FROM THE EDITOR-IN-Chief
Hepatitis C infection, obesity and alcohol can contribute to more cases of liver cancer.
by William G. Nelson, MD, PhD
Planning Ahead to Help Patients and Caregivers | Some Prostate Cancer Patients Face a Difficult Decision | Looking for Brain Metastases | Make Your Wishes Known | Cancer Patients Can Now Defer Student Loans | Lynch Syndrome Linked to More Cancers | For Cancer Researchers, Dogs Offer Clues to Help Kids | What’s Next?
Your Cancer Guide
Building a village of support to nurture recovery is an important component of your care.
by Hester Hill Schnipper
CAREGIVING WITH CONFIDENCE
The stress associated with caregiving may open the door to substance abuse.
by Diane Cameron
HPV vaccination and screening can help eradicate cervical cancer and other malignancies.
by Anna R. Giuliano, PhD
Imaging tests for post-treatment surveillance may come with radiation exposure, financial strain, “scanxiety” and sometimes unnecessary follow-ups. Doctors and patients need to balance the risks and benefits of scanning.
by Charlotte Huff
Rabbi Ben David was comfortable in his role of helping those in need, but he had to rely on others after his lymphoma diagnosis. The marathon runner has returned to an active life one step at a time.
by Lindsey Konkel
Precision medicine and immunotherapy offer opportunities for new treatments and clinical trials to patients who previously had few, if any, options.
by Kendall K. Morgan
Patient-reported outcomes may help shape the future of cancer care.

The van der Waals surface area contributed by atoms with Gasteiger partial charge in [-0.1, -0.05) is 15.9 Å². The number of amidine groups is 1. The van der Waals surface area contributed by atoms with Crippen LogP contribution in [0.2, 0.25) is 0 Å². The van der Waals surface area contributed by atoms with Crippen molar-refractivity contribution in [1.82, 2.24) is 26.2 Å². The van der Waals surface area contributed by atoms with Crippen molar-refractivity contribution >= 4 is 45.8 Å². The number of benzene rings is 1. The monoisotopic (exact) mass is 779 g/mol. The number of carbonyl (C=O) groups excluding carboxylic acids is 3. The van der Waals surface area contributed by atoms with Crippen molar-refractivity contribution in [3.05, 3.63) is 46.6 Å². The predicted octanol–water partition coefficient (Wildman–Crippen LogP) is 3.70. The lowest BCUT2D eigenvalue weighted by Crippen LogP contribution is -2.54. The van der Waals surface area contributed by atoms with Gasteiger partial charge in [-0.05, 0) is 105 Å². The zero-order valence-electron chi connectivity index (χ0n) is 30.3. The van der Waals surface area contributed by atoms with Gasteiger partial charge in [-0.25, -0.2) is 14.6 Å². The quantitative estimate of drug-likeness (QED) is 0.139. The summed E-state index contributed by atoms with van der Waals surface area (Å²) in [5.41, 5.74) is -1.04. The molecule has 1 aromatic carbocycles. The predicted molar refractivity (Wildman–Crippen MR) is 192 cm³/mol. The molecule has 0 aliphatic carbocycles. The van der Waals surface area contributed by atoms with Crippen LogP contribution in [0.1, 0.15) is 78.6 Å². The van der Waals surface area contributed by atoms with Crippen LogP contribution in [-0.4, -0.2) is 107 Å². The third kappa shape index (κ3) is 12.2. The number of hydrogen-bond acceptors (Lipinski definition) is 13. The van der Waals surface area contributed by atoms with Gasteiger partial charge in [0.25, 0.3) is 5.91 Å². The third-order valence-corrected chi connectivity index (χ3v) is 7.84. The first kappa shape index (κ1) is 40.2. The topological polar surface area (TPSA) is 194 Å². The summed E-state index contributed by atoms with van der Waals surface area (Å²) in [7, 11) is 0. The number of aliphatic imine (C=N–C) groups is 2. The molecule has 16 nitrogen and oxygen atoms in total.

by Stephen Ornes
Fiber’s Benefits | Power Off
Hematologist-oncologist David Scadden traces the history, promise and uncertainties of treatment advances in Cancerland: A Medical Memoir.
by Marci A. Landsmann
Experts offer advice on celebrating a “cancerversary,” responding to questions from friends and family, and supporting a friend when they stop treatment.
Children affected by a parent’s cancer get a unique summer camp experience at Camp Kesem.
by Hanna Greeman
Readers share snapshots of their lives today.
In a randomized study, weight loss and home-based exercise did not improve lymphedema symptoms in breast cancer survivors.
by Anna Azvolinsky
People with HIV who develop certain cancers are more likely to die from them than patients without HIV—even if they receive similar treatment.
by Jon Kelvey
After her diagnosis with ovarian cancer, Patricia Anne Ward noticed that some friends and family pulled away. She found connection outside her usual circles.
by Patricia Anne Ward
My most meaningful moments at my first cancer research conference came from embracing my experience as a patient—not as a researcher.
by Jamie Aten
Ovarian cancer is a fairly rare cancer. It is also a deadly cancer, with only 47.6% of patients surviving for five years or longer.
The U.S. Food and Drug Administration has approved a second targeted therapeutic based on tumor biomarker, not tumor origin.
Project GENIE links clinical-grade cancer genomic data with clinical outcomes from tens of thousands of cancer patients.
A Lesson in Service
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